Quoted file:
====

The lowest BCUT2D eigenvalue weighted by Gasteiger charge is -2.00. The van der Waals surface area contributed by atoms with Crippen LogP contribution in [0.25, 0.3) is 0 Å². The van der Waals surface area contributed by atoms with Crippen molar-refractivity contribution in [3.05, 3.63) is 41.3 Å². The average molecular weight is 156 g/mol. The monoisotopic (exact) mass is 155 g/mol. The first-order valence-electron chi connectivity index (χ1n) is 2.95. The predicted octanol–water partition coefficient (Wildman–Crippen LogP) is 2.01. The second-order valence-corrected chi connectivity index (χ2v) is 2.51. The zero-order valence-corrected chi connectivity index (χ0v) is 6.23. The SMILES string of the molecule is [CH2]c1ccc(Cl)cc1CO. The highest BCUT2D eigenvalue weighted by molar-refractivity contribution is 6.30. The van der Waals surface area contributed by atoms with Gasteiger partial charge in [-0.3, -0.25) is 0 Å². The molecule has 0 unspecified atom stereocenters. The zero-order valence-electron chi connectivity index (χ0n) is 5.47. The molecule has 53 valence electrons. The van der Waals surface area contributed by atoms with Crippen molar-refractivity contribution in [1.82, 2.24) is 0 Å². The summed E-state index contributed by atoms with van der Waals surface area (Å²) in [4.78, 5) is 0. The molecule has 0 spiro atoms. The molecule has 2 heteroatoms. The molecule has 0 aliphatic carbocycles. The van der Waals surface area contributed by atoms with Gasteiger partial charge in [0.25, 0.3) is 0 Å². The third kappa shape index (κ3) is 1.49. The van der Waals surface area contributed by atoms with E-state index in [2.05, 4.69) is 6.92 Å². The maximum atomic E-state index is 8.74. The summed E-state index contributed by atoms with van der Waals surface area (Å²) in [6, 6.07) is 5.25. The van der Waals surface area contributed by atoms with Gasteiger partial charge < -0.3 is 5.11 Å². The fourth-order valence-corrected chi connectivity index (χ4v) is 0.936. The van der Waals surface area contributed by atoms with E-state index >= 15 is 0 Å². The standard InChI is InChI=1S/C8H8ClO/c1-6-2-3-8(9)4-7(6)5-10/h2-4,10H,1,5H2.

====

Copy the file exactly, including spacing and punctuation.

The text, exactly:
The lowest BCUT2D eigenvalue weighted by Gasteiger charge is -2.00. The van der Waals surface area contributed by atoms with Crippen LogP contribution in [0.25, 0.3) is 0 Å². The van der Waals surface area contributed by atoms with Crippen molar-refractivity contribution in [3.05, 3.63) is 41.3 Å². The average molecular weight is 156 g/mol. The monoisotopic (exact) mass is 155 g/mol. The first-order valence-electron chi connectivity index (χ1n) is 2.95. The predicted octanol–water partition coefficient (Wildman–Crippen LogP) is 2.01. The second-order valence-corrected chi connectivity index (χ2v) is 2.51. The zero-order valence-corrected chi connectivity index (χ0v) is 6.23. The SMILES string of the molecule is [CH2]c1ccc(Cl)cc1CO. The highest BCUT2D eigenvalue weighted by molar-refractivity contribution is 6.30. The van der Waals surface area contributed by atoms with Gasteiger partial charge in [-0.3, -0.25) is 0 Å². The molecule has 0 unspecified atom stereocenters. The zero-order valence-electron chi connectivity index (χ0n) is 5.47. The molecule has 53 valence electrons. The van der Waals surface area contributed by atoms with Crippen molar-refractivity contribution in [1.82, 2.24) is 0 Å². The summed E-state index contributed by atoms with van der Waals surface area (Å²) in [4.78, 5) is 0. The molecule has 0 spiro atoms. The molecule has 2 heteroatoms. The molecule has 0 aliphatic carbocycles. The van der Waals surface area contributed by atoms with Gasteiger partial charge in [0.25, 0.3) is 0 Å². The third kappa shape index (κ3) is 1.49. The van der Waals surface area contributed by atoms with E-state index in [2.05, 4.69) is 6.92 Å². The maximum atomic E-state index is 8.74. The summed E-state index contributed by atoms with van der Waals surface area (Å²) in [6, 6.07) is 5.25. The van der Waals surface area contributed by atoms with Gasteiger partial charge < -0.3 is 5.11 Å². The fourth-order valence-corrected chi connectivity index (χ4v) is 0.936. The van der Waals surface area contributed by atoms with E-state index >= 15 is 0 Å². The standard InChI is InChI=1S/C8H8ClO/c1-6-2-3-8(9)4-7(6)5-10/h2-4,10H,1,5H2.